On September 12, 1962, at Rice University in Houston Texas, John F. Kennedy gave a powerful speech to garner support for the funding of the space race for the USA. He stated the importance of putting a man on the moon before the end of the decade in its efforts against the Soviet Union and the expectation was met in 1969 by the astronaut Neil Armstrong. His speech forged a new path that the US was heading and inherently started the revolution of the exploration of outer space. Kennedy’s “Moon Speech” makes use of ethos and Kairos to persuade the people of America to become interested in and invest in the ongoing space race. A very important factor in JFK’s speech was his effective use of rhetoric, notably ethos, which he used to make himself become more believable and authoritative.
The Inaugural speech by John F. Kennedy is a landmark type of speech that was given to the American populace in order to inspire confidence and to provoke them to take immediate action. His speech made extensive use of rhetorical devices in order to successfully express his goals. His stylistic devices include antithesis, parallelism, and varying structure flows in order to attract attention and to show what his service will accomplish. Kennedy details “a new generation of Americans” by contrasting old and new with his antithesis. He states, “Symbolizes an end as well as a beginning” and “signifies renewal as well as change” in order to do so.
“Change is the law of life. And those who look only to the past or the present will certain to miss the future.” -John F. Kennedy The reason I chose JFK is because he was a president that everyone had loved. They loved him for his views on America and it tragically ended with assassination in Texas.
On April 4, 1968, Robert F. Kennedy was in Indianapolis for a campaign stop, when he received news that Martin Luther King was killed, causing Kennedy to write and deliver a speech regarding the assassination. This speech was succinct but not only was it about the assassination, it was also to tell the people there is still wisdom and hope in this time of turmoil. To reach this purpose, he first builds up his ethos, uses pathos to add mood and hope, and unifies the people. The combination of these elements makes it a very powerful and memorable speech. Robert F. Kennedy builds his credibility by relating his personal experience and knowledge of what the audience is feeling to the current events.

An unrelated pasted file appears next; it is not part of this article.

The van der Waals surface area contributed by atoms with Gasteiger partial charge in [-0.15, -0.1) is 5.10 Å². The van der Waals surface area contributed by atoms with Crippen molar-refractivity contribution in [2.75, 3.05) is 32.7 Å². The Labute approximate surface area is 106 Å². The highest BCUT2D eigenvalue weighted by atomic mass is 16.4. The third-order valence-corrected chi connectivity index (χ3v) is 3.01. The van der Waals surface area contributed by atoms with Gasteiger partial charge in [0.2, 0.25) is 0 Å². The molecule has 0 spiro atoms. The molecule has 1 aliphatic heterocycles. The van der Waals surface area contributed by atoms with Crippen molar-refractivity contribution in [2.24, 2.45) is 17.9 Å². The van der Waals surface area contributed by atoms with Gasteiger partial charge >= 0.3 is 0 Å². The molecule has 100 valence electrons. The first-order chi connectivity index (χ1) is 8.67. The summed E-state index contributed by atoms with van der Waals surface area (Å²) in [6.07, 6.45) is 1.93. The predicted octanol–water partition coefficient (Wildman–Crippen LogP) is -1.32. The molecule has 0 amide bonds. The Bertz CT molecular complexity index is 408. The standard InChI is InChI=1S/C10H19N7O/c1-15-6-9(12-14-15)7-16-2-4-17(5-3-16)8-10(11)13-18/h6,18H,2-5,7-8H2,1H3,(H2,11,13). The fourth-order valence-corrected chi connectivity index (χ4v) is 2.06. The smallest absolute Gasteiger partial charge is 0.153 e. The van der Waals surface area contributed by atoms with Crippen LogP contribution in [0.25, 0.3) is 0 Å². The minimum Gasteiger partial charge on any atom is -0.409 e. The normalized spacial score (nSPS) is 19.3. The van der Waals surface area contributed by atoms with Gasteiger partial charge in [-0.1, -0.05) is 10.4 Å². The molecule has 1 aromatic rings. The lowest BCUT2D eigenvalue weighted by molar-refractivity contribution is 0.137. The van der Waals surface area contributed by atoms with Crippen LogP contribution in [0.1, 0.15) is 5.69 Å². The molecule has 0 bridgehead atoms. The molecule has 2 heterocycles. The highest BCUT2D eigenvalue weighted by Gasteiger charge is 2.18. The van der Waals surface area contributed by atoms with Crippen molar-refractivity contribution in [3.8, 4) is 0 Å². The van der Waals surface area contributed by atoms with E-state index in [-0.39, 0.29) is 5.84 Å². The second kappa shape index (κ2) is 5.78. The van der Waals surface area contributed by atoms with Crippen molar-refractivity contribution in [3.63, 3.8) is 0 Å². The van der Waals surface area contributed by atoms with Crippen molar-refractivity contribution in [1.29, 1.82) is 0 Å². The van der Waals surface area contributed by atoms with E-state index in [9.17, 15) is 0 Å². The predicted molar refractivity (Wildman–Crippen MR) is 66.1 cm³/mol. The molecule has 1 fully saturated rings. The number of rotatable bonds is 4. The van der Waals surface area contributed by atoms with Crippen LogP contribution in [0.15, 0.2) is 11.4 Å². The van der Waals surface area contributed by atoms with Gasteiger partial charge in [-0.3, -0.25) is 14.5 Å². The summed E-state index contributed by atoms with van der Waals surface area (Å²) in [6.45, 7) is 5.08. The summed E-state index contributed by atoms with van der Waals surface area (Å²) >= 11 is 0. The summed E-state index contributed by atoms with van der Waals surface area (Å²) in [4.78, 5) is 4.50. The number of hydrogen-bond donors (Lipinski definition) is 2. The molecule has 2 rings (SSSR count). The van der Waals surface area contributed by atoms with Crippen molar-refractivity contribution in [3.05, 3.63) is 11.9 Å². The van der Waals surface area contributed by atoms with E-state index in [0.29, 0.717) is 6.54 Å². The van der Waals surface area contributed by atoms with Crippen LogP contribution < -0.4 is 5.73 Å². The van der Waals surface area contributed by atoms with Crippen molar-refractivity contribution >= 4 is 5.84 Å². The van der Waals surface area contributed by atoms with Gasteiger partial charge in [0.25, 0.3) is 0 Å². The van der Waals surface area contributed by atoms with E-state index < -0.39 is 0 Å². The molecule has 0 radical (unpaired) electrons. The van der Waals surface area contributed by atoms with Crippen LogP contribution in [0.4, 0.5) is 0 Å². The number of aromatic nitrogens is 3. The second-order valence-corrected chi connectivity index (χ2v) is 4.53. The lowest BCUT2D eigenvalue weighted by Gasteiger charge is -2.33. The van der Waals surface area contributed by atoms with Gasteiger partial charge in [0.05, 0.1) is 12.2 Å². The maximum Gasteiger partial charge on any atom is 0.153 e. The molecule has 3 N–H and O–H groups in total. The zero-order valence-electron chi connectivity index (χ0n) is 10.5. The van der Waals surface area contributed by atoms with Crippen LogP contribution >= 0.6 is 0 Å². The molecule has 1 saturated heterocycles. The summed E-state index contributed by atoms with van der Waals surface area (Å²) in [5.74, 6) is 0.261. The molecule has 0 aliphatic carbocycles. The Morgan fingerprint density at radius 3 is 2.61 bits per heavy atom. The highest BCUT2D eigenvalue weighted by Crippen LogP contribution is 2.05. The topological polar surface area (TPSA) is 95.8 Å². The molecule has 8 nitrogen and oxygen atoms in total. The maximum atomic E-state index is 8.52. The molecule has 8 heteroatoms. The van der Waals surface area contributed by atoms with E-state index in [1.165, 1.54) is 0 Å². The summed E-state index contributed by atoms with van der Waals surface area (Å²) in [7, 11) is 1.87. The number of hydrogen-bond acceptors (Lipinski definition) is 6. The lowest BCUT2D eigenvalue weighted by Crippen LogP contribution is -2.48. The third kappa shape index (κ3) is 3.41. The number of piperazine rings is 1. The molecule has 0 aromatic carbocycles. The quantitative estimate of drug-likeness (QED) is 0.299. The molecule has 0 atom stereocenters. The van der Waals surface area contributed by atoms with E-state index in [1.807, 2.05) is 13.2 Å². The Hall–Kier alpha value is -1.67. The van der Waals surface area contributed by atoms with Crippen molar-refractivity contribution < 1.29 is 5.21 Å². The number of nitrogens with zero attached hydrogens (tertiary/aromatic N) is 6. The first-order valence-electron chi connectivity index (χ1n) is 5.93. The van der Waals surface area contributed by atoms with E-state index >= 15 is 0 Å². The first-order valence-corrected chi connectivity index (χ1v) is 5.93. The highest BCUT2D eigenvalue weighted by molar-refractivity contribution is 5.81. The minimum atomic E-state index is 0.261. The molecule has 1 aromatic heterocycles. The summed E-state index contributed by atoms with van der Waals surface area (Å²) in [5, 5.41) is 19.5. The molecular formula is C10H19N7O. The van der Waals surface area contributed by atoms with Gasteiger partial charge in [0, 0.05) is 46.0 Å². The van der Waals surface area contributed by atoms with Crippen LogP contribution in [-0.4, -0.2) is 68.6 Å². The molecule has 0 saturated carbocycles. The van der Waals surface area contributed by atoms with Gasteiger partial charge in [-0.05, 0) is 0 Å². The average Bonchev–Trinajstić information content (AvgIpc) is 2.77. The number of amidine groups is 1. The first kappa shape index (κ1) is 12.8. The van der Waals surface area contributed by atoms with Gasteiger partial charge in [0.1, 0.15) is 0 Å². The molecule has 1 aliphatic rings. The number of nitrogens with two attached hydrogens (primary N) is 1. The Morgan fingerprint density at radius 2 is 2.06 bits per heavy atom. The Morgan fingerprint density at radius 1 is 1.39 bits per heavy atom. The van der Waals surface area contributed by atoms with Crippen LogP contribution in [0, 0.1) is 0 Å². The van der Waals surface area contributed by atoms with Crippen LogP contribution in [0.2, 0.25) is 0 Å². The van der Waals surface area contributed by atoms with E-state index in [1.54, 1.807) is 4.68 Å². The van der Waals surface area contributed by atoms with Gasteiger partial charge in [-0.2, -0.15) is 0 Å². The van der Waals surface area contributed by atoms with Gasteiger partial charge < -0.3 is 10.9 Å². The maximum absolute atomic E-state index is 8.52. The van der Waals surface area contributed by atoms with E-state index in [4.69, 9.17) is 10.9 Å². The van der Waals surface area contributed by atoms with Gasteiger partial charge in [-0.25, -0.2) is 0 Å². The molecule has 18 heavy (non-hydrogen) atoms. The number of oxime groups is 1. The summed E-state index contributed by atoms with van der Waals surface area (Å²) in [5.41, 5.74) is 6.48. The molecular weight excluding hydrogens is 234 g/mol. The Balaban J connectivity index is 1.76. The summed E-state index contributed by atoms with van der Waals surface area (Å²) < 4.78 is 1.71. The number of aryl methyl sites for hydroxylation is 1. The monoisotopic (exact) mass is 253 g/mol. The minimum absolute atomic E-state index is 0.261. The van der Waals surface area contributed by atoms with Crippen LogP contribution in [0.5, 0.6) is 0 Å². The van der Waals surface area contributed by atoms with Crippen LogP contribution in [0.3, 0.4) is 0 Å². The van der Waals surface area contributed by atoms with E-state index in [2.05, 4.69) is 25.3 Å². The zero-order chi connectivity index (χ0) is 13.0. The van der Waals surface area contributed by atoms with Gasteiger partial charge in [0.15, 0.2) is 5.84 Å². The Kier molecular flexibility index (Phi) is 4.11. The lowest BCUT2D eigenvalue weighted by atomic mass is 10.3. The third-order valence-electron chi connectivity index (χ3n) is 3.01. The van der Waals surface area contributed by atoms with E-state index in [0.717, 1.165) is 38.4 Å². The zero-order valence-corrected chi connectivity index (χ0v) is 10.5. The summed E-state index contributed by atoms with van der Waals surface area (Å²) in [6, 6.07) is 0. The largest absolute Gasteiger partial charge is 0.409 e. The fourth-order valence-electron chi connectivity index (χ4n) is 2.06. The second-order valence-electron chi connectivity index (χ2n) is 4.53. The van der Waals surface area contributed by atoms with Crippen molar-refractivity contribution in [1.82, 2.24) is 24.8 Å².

Robert Francis Kennedy gave one of the most important speeches of American history in the twentieth century. This speech, given just hours after the assassination of Martin Luther King Jr. was one that had a tremendous impact on those who listened. Even today this speech has a timeless aura about it considering that this country still faces racial tension and violence every day. The speech was given on April 4th, 1968, on the same day of the assassination of Martin Luther King Jr., Senator Robert Kennedy had just spoken at Notre Dame and Ball State University when he learned that King had been assassinated.